“This deal is not built on trust. It is built on verification.” — President Barack Obama
This is how the president characterized and defended his recent agreement with Iran to delay the country’s nuclear development program. The deal today looks much different than the president’s originally stated mission to outright prevent Iran from acquiring a nuclear weapon. Unfortunately this latest agreement is nothing more than a speed bump in Iran’s long march toward an atomic bomb.
President Obama’s self-styled landmark deal looks more like the shortsighted product of a legacy-minded, second term president whose time in office is ticking away. The result is a watered down deal that simply delays a pathway to a nuclear Iran, rather than outright preventing it. In exchange for Iran’s cooperation, the United States has vowed to lift sanctions that have been crippling Iran’s economy for years.
One report from economists at Bank of America predicted Iran’s economy would be nearly twice its current size without sanctions. Needless to say, sanctions have been our most significant bargaining chip short of military action, and we are trading it in to merely delay Iran’s nuclear ambitions.
Lifting long-held sanctions will free up large amounts of money that may go to further destabilizing the region. Some figures suggest that Iran will gain access to up to $150 billion – a considerable portion of their overall economy.
Economic sanctions have brought Iran to the negotiating table. But once sanctions are lifted, Iran’s economic windfall immediately strengthens their ability to walk away from the agreement and insulates them from future nuclear proliferation deals. We cannot re-impose sanctions if the money is already spent.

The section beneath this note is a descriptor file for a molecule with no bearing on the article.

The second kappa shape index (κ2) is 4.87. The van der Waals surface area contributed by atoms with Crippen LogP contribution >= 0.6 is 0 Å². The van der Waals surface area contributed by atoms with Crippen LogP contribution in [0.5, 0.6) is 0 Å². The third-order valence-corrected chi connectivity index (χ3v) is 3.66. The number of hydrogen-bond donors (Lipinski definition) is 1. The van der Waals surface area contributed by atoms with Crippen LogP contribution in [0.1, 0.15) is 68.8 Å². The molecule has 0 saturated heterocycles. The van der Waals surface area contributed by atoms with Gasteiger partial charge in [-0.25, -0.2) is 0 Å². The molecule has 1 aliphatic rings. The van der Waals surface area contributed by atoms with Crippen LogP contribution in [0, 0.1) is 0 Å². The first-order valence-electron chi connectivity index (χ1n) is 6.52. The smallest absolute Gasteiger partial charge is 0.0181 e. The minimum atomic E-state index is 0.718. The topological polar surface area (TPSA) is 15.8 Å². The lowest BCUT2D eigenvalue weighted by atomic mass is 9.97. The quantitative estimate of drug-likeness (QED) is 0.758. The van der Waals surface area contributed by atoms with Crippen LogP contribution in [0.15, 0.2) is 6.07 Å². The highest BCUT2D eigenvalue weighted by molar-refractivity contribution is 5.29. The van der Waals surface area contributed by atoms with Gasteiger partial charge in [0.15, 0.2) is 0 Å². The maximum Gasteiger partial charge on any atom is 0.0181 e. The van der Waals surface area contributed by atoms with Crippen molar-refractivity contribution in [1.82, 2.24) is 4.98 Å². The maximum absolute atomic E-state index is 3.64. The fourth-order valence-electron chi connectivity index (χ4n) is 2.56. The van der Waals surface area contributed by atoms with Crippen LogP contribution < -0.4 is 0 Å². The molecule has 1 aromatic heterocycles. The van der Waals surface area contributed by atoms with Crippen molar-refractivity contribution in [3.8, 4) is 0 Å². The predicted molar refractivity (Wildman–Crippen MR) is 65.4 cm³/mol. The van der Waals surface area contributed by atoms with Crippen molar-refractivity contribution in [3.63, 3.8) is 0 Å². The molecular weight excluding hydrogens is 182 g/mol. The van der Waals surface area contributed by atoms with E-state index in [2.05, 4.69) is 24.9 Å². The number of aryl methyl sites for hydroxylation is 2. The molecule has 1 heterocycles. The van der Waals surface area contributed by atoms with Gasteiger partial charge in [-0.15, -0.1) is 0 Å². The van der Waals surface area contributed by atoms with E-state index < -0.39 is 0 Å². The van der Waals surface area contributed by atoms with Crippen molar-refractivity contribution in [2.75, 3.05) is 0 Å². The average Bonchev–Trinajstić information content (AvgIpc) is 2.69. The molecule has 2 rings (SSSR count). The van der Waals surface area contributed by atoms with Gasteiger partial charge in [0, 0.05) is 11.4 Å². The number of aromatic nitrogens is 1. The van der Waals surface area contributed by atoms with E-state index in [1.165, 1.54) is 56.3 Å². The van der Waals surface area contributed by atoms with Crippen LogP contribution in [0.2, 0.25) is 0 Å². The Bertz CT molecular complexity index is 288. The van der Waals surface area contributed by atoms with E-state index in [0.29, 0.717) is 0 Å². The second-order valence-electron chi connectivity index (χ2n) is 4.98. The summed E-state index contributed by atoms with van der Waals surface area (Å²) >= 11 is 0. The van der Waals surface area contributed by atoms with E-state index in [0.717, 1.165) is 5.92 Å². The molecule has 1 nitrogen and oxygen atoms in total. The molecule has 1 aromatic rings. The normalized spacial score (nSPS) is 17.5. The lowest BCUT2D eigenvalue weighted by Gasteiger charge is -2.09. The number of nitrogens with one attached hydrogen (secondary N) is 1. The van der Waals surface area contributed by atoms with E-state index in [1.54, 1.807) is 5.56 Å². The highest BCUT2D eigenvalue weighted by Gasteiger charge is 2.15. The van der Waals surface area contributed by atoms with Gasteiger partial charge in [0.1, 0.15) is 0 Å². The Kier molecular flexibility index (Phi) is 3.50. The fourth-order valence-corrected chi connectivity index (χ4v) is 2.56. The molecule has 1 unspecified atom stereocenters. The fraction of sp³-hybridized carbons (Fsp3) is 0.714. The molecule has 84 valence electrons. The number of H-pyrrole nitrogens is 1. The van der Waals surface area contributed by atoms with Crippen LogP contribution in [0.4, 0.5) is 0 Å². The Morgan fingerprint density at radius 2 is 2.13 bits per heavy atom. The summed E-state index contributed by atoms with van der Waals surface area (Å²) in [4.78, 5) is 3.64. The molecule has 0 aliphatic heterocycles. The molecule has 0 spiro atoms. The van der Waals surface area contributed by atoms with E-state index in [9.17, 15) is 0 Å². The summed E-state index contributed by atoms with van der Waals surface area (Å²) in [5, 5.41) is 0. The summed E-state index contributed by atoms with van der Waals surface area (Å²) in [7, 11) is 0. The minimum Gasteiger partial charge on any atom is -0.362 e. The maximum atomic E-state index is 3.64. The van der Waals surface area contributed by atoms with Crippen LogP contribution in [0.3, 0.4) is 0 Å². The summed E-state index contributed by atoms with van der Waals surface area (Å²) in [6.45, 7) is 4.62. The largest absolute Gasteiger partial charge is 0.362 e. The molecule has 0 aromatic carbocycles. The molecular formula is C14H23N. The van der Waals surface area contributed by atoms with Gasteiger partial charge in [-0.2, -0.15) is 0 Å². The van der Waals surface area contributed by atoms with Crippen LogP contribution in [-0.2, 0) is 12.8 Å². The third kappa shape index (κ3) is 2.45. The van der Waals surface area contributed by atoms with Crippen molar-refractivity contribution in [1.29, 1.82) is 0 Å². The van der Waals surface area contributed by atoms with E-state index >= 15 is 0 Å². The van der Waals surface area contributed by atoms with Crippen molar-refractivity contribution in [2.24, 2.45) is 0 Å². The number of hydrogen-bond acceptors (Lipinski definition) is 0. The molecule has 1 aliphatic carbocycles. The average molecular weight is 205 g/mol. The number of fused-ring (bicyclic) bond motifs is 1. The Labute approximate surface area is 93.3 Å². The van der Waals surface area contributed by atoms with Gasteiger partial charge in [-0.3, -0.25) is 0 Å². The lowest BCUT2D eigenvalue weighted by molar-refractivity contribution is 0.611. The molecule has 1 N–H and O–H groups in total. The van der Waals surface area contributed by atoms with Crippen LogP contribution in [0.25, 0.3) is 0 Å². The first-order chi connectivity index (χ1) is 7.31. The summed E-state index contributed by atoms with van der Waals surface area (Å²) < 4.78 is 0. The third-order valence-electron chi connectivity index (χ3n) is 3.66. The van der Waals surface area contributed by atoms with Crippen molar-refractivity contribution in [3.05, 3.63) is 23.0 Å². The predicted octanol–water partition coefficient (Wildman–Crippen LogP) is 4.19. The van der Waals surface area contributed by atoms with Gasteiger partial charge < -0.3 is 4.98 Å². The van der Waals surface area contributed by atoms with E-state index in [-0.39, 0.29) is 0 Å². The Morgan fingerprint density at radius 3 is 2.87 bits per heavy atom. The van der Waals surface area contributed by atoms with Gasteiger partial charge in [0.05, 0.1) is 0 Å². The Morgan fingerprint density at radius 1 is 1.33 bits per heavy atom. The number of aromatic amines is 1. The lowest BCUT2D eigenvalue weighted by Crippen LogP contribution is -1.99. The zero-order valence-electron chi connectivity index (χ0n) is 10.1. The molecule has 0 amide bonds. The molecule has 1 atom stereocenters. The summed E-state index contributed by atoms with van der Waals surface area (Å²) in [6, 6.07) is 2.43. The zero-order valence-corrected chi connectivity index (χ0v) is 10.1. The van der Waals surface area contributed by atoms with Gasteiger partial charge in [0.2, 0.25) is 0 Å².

For a deal allegedly not built on trust, we are putting a great deal of faith in the Iranian government. Iran remains on the State Department’s list of state sponsors of terrorism. Even with the agreement in place, it’s hard to believe that none of this cash windfall will be funneled toward weapons or missiles pointed at our allies in the region.
Israeli Prime Minister Benjamin Netanyahu, whose country now must contend with a stronger and bolder Iran, said the deal gives Iran “hundreds of billions of dollars to fuel their terror and military regime.” Iran’s rhetoric toward Israel has not subsided and it’s hard to believe their support of terrorist proxies such as Hamas or Hezbollah will either.
Despite Iran’s troubling past of violating international agreements, the deal is surprisingly toothless. The ‘verification’ aspect of the agreement can take as long as 24 days, as inspectors must work through a bureaucratic appeals process that includes Russia and China. I doubt these countries have a pressing interest to slow down Iran’s nuclear program.
A strong deal would include 24/7 inspections by our own people at any time and at any place. Anything short of that puts too much trust in a nation that has done little to deserve it.
Congress now has 60 days to review this agreement, and I share the concerns of many Americans who believe the deal does not go far enough to keep nuclear weapons out of the hands of an aggressive and unpredictable state. Over the next month, I look forward to hearing your thoughts about the Iran deal and how we can keep our country secure for the next generation.